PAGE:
By Susan Snyder
This is day five of a series of six blogs about the AHPS workshop, “Best of the West”. Watch for day six on November 12th.
As you wave farewell to Page, your thoughts turn to the upcoming sunset shoot planned for tonight and tomorrow’s sunrise in Monument Valley Tribal Park. You and your fellow travelers discuss what you all remember about Monument Valley. The number of movies, television shows and of course photographers that have all spent time there. You check in at the famous Goulding’s Lodge, get settled in your room and meet up with a few others for lunch. After lunch, it is time to grab your gear and head into the Valley. A stop at the Visitor’s Center allows you to gaze in wonder at the landscape before you. The buttes, the rock formations, the blue sky and red sand mesmerizes and transports you into another time. You and your fellow photographers find the place of Ansel Adam’s infamous photo and take turns capturing it for yourselves. Then, it’s time to scout for your sunset location. You happen to be in the Valley on a special day, the day of the Monument Valley Mitten Shadow peak. Twice each year, the West Mitten Butte casts a perfect shadow upon East Mitten Butte at sunset. You walk around wondering what will make up your final, perfect composition. Do you want to frame the mitten with tree branches in the foreground? Do you want the mitten to stand alone with minimal foreground? You make your decision and get into place. You have more experience with the Zone method by this time and know how to set up your camera. A tripod with shutter release cable is necessary as it will be getting darker with the setting of the sun. You opt for a few high dynamic range images while you can. Then after the long wait, you see the shadow of the west mitten slowly creep up the side of the east mitten. And just like that, you’ve captured an image few visitors to Monument Valley ever get. After sunset and a little bit of shooting during blue hour, it’s time to head back to the hotel for a good night’s rest because you have to be up very early to get into the park before sunrise tomorrow.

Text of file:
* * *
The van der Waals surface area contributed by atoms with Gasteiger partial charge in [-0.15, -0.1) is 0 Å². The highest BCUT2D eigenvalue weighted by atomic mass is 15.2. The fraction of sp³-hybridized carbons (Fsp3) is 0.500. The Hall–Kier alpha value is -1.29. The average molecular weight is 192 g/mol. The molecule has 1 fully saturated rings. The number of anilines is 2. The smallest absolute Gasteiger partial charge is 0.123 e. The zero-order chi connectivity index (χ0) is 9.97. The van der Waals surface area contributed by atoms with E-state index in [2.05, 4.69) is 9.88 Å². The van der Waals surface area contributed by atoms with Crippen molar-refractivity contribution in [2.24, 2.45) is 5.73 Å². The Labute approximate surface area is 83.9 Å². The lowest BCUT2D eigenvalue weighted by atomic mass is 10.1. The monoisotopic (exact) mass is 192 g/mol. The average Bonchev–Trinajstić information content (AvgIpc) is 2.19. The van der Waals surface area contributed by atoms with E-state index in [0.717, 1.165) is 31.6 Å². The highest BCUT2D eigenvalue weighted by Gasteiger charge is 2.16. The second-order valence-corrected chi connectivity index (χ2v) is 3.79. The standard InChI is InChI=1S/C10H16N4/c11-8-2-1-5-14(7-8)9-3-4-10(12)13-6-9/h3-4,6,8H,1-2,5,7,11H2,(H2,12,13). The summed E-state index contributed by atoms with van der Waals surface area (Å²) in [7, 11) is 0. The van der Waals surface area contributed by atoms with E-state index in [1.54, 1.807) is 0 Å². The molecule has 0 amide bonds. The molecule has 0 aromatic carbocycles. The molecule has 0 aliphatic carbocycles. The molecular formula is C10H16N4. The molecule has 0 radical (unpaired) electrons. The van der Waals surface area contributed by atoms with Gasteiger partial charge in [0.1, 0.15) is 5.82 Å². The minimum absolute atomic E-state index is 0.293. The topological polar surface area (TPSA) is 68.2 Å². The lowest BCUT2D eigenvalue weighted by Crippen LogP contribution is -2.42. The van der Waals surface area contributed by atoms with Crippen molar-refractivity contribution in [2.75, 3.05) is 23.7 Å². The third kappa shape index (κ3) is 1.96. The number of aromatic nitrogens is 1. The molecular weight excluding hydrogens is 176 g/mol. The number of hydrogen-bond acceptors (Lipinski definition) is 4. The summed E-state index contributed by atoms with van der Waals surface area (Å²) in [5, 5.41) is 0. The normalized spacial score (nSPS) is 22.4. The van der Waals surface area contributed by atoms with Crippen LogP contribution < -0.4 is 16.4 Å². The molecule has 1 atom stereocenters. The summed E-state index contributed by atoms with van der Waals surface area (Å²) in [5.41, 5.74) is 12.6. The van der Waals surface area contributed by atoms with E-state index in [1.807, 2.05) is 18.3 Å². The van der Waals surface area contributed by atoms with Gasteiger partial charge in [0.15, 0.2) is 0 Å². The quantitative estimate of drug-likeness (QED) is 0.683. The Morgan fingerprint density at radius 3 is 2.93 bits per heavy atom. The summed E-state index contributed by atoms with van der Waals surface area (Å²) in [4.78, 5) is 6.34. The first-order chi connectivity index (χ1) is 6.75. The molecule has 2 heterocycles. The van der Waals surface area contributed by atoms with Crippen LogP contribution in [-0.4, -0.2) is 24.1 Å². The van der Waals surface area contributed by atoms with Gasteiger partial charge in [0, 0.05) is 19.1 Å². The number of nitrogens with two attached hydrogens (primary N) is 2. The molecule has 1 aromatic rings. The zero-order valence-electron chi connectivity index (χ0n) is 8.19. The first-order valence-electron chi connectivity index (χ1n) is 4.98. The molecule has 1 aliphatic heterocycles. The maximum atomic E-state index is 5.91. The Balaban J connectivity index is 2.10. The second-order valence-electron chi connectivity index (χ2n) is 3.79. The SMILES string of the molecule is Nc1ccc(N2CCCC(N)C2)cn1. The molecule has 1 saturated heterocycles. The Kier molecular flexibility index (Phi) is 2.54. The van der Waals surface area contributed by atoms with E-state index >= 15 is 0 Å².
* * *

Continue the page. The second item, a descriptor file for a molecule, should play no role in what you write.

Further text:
It’s tomorrow and it’s early, very early and dark. You find yourself in an open-air vehicle on the highway, while still wiping sleep from your eyes, heading back into Monument Valley. You get to photograph the totems at sunrise! The instructor, LeRoy DeJolie is helping you and everyone else get set up at your location. He’s inspiring you to look at the compositions carefully and to slow down. He encourages patience and perspective to not just shoot but to really feel the composition is correct. He often says to not shoot 100 images only to have to discard 99 of them. Do you want the ripples in the sand to make up your foreground? Do you want to incorporate the sagebrush and other flora that dot the desert floor? You decide you want to capture a little bit of both. As the sunrise bathes the desert in golden, liquid sunshine, the contrasts in the rock formations capture your attention and you move around getting different angles of the totems. You move on from the totems and explore much of the remaining valley, stopping at the points that provide the best opportunities to capture the glory of the Valley. During this particular workshop you visit the East and West Mittens viewpoint, John Ford’s Point & Three Sisters viewpoint, Artist’s Point and the North Window viewpoints. John Ford’s Point is of particular interest as this is the director’s favorite camera location; the place where numerous cavalry charges and Indian attacks were committed to film against the stunning backdrop that is Monument Valley. You leave the Valley knowing that even though you thought you had seen Monument Valley, now you know you never really did until you arrived. Just like the Grand Canyon, you can’t “see” it until you’ve seen it in person. You’re back to the hotel to quickly eat breakfast, pack and load up into your van for your next destination to the south, Chinle and Canyon de Chelly. Will it be like the Grand Canyon and Monument Valley? Do you have to see it to see it?
Susan Snyder is a Photo Guide with Arizona Highways PhotoScapes.